Good equine welfare may not be as easy to determine as we think, says Dr. Natalie Waran, who lectured at the 2017 International Society for Equitation Science conference. Equine welfare involves physical, mental, behavioral and emotional considerations, Waran said. The only way to truly be sure the horse is experiencing good welfare is to understand a horse's emotional state, she notes.
The Horse reported a horse's welfare used to be measured by whether or not he was in pain. Social needs were then taken into account, but Waran says reliable tools to understand good welfare from the horse's point of view are still lacking. A true evaluation of welfare would involve asking the horse how they are, she said.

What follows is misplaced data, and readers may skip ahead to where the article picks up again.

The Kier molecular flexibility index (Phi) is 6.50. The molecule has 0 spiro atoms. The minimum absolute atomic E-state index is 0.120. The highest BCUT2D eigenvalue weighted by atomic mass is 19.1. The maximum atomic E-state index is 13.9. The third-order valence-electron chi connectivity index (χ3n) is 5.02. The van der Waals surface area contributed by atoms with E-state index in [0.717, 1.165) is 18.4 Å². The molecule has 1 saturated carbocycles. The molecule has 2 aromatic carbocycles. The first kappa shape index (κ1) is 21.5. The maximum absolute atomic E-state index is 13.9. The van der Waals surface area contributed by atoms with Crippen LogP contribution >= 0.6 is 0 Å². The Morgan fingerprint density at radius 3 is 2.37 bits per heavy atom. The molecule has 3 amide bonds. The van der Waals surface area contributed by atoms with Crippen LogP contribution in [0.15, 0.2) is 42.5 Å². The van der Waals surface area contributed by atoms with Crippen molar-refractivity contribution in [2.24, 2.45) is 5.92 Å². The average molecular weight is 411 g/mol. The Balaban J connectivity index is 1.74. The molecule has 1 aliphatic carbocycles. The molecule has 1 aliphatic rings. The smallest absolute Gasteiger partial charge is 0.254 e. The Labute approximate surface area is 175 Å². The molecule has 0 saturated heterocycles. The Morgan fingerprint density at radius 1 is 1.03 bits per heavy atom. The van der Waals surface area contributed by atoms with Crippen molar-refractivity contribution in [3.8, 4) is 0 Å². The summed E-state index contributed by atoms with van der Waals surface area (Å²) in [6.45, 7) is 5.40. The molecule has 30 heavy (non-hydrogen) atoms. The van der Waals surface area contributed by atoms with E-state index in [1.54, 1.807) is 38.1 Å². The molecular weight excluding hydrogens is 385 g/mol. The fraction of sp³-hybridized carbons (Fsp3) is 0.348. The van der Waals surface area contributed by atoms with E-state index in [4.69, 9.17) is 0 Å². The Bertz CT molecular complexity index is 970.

Though scientists can measure physical parameters that indicate strength of emotions, they don't indicate if those emotions are positive or negative. Waran is interested in what scientists are considering the “consumer approach” where horses can choose what they would like. The research is currently being tested on laying hens that can press a button to do things like choose more food or a dust bath.
Waren stresses that it's important to understand that equine welfare is more than what can be seen, and that welfare spans a horse's lifetime. Waran and her research team are looking at aspects they feel should be studied in the “Equine Quality of Life (EQoL) Framework,” which will allow those working with horses a concrete way to assess the horse's life experience.
Read more at The Horse
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